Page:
As you’d imagine, we have a lot of clothing in the collection, and we’d really like to build an intergenerational project around fashion – linking it into our current M&S Shwopping campaign encouraging people to recycle their unwanted clothes.

Having worked in the sector for a number of years, I’ve seen first-hand the benefits of intergenerational working. Where projects foster a genuine, mutual exchange between older and younger participants the results are brilliant. Everyone gains in confidence as they realise they have something to contribute, and everyone is a bit more understanding of other people in their community.

Hopefully this is the start of something very special for the M&S Company Archive that will use this unique collection to bring people together.

Guest Blogger: Michael Parker, Assistant Manager
Pudsey Live at Home Scheme offers a wide range of services and activities for the over 60’s. Theses include gentle exercise, Tai-Chi, social groups as well as a weekly shopping trip and day trips. For the more housebound members we offer a telephone link.
We would like to set up some sort of relationship with a local school so our members could talk to the children and this would perhaps help the children with their school work and give the children experiences of how our members use to live.
To start, this could be a one off get together but hopefully could develop into an on going partnership between the 2 groups.

Generations Together – South Asian Arts-UK

Guest blogger:  Maria Spadafora – Community Engagement Officer

Calling people in Richmond Hill and Burmantofts!

SAA-uk are a Leeds based registered charity who aim to enrich people’s lives through engagement and participation in South Asian music and dance, and various other art forms. We run regular classes for people of all ages, deliver tailored schools workshops/residencies and programme regular performances by professional artists.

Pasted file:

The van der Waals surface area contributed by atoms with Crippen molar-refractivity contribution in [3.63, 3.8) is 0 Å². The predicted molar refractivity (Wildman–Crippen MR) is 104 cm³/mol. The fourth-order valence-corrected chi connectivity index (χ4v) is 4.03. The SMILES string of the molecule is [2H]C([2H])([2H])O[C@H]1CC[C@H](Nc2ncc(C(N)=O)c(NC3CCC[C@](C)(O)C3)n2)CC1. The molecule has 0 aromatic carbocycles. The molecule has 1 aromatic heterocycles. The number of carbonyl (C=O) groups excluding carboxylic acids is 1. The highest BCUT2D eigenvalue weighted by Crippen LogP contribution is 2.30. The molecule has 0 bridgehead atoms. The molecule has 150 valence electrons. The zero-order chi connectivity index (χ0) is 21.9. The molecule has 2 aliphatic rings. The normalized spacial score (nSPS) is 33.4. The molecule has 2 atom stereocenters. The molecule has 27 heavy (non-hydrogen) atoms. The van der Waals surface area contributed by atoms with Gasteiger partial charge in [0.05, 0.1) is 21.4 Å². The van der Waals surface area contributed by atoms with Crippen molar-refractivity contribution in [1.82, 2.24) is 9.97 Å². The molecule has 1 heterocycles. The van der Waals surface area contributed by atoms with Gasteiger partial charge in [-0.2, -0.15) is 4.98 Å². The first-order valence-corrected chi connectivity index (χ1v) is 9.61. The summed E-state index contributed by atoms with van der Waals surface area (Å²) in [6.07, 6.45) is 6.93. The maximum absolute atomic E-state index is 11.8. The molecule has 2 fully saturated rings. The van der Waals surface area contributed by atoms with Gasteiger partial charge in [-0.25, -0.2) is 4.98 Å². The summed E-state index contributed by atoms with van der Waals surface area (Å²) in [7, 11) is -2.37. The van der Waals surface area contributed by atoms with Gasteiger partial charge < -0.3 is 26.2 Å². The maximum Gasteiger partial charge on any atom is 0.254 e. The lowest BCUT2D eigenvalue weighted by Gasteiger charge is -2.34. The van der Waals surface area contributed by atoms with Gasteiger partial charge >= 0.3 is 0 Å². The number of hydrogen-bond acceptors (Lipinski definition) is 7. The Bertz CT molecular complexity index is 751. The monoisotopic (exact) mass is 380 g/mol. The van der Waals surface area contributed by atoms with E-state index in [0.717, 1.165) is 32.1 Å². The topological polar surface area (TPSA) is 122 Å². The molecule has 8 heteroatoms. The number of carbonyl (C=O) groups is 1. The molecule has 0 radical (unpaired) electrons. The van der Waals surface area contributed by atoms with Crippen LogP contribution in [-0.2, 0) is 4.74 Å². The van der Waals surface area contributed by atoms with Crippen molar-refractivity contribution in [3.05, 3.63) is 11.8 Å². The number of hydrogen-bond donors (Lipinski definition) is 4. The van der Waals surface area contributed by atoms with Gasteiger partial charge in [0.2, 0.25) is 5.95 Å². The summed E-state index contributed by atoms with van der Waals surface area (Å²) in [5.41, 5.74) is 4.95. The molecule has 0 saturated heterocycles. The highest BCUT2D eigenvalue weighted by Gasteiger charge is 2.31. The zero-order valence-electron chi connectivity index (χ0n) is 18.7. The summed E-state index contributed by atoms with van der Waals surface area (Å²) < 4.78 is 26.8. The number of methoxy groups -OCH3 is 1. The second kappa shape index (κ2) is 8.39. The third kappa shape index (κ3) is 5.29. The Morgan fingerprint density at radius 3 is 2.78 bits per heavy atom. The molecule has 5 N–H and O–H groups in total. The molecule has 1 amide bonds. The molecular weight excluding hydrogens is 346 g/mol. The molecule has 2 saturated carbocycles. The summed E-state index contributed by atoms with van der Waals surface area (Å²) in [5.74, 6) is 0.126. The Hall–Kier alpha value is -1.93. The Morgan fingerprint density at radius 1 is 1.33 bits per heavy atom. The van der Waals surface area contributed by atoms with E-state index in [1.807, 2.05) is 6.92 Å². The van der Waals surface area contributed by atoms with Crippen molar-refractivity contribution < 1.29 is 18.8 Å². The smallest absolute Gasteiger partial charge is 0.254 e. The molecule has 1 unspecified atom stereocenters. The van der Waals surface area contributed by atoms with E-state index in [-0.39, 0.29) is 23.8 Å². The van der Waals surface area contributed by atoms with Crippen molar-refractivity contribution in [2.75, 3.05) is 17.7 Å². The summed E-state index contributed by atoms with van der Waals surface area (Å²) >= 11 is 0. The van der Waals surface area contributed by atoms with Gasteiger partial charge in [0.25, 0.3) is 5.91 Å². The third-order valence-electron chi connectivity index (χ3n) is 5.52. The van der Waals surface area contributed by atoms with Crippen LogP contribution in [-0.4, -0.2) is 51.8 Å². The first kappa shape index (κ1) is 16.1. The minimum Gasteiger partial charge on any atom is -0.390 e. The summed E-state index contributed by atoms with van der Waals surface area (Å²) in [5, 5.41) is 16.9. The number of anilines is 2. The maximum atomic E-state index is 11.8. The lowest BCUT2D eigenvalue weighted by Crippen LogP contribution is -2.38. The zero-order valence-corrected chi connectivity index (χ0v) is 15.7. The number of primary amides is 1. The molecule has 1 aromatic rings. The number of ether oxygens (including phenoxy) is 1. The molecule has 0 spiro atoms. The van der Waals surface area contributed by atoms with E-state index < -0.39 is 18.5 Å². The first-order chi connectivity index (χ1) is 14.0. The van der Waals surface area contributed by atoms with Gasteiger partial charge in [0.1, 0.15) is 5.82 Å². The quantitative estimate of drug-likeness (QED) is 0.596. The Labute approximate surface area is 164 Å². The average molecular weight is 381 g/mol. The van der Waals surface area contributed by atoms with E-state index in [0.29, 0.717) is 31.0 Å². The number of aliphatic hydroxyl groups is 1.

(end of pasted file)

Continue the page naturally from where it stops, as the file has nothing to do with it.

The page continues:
Our ‘Families Together’ Project

Thanks to the Community First Programme and Cooperative Bank, SAA1we’ve secured funding to deliver a participatory arts project for families that encourages parents, children and grandparents to explore their creativity whilst sharing their ideas, skills and experiences.
We’d love to hear from organisations, schools and families in the Richmond Hill and Burmantofts areas who’d like to get involved! This is an opportunity to explore exciting art forms from across the globe with different generations.

Fancy creating a community wall hanging inspired by henna and batik? Or learning to sing nursery rhymes from other countries? Or having a go at Indian dance steps? These are just a few ideas we’ll be trying, but we’d love to hear your ideas too.

SAA2Participants do not need to consider themselves ‘artistic’ but open to trying new things and working together. This project could even result in a public performance or exhibition later in 2013.

Why are we doing this? We think the arts can empower and inspire, and it can be great fun. Working with South Asian art forms can really broaden people’s cultural and creative experience, and we would love to see different generations and communities connecting by getting involved in this project.

Curious? Drop us a line or give us a call – we’d love to hear from you:

SAA-uk (South Asian Arts UK) Suite 14, Munro House Duke Street LEEDS LS9 8AG
education@saa-uk.org
0113 244 5523

Generations Together – Aire Valley Homes

Guest Blogger: Diane Stephenson

I work for Aire Valley Homes, an Arms Length Management Organisation for Leeds City Council. As a Supported Housing Officer I work with tenants over 60 years of age, with or without disabilities. My role is to support tenants to help them live independently in the community, using a Support Plan to identify needs and risks. This includes working with partnership Agencies such as Adult Social Care and GPS and liaising with voluntary bodies such as local ‘Live at Home’ schemes and Age UK.

I help to set up social events and inform tenants of social activities and local groups, though this is mainly for their own peer group rather than involving younger people. Christmas is a time when young and older members of the community come together, from invitations to school concerts and meals where the children wait on the tenants and visits from local schools to sheltered housing schemes to sing.

I would like to see more ‘all year round’ community initiatives such as computer classes for older people where young people can help to teach them, as seen in other areas. Other activities which would greatly benefit older people would be gardening work, which would also help younger people, giving them not just work experience but also learning from older neighbours and becoming involved together in community projects.

Social inclusion would benefit people of all ages in the community and allow young and old to get to know and understand one another’s needs. Older people living together in Sheltered schemes would feel more included in the community and benefit from activities with other peer groups.